For Rosi Braidotti the nomadic subject is a utopian figuration that is not about displacement but about a discursive freedom from dominant narratives.
[The nomadic subject is] a figuration for the kind of subject who has relinquished all idea, desire, or nostalgia for fixity. This figuration expresses the desire for an identity made of transitions, successive shifts, and coordinated changes, without and against an essential unity. (Braidotti 1994:22)
Mary Ellen Brown has used the notion of the nomadic subject in research on the consumption of television texts. She writes of a kind of “grazing” of these texts pursued by postmodern subjects/readers:
The nomadic self must continue to act and seek out new representations to temporarily “complete” and centre her- or himself. This respite is only temporary however, and after a short time, the nomadic subject must continue to move. (Brown 1996:57)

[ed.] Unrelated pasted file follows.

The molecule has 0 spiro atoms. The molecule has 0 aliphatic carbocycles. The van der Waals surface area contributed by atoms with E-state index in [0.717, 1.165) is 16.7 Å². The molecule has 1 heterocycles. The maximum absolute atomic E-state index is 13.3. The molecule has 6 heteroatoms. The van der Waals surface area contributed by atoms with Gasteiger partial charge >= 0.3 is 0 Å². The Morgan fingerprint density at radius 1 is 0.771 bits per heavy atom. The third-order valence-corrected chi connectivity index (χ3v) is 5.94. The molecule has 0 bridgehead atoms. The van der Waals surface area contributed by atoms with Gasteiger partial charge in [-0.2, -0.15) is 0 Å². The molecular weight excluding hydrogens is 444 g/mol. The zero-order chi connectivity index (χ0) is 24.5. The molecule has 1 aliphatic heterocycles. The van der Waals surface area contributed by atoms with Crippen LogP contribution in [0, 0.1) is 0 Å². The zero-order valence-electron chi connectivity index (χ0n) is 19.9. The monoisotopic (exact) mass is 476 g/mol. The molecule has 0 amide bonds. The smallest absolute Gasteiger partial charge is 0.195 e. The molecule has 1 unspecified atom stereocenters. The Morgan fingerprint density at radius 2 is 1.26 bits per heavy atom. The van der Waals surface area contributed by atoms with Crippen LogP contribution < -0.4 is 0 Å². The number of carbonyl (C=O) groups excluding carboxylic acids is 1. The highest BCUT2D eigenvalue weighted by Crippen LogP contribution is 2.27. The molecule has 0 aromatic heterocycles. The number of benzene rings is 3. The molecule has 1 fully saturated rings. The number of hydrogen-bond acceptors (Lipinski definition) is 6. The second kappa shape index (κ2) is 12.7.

In her research among fans of the cult TV series Twin Peaks she identifies a set of four “reading strategies” (Brown 1996:57) congruent with this type of subjectivity:
1. Reading for pleasure which is attracted to the surface appeal of the text;
2. Reading the text as art with a knowing eye to its structures and cultural reference;
3. Reading for group identification as part of a fan base;
4. Reading in pursuit of “That's me!” identification.
While these strategies, particularly as they relate to notions of “fandom” (Hills 2002), have particular resonance when analysing a cult series such as Twin Peaks they also provide a model that hints at more generic contemporary reading practices. Here reading or textual encounter is deployed as part of a work of affiliation and self reflection rather than as a process of information gathering or information management.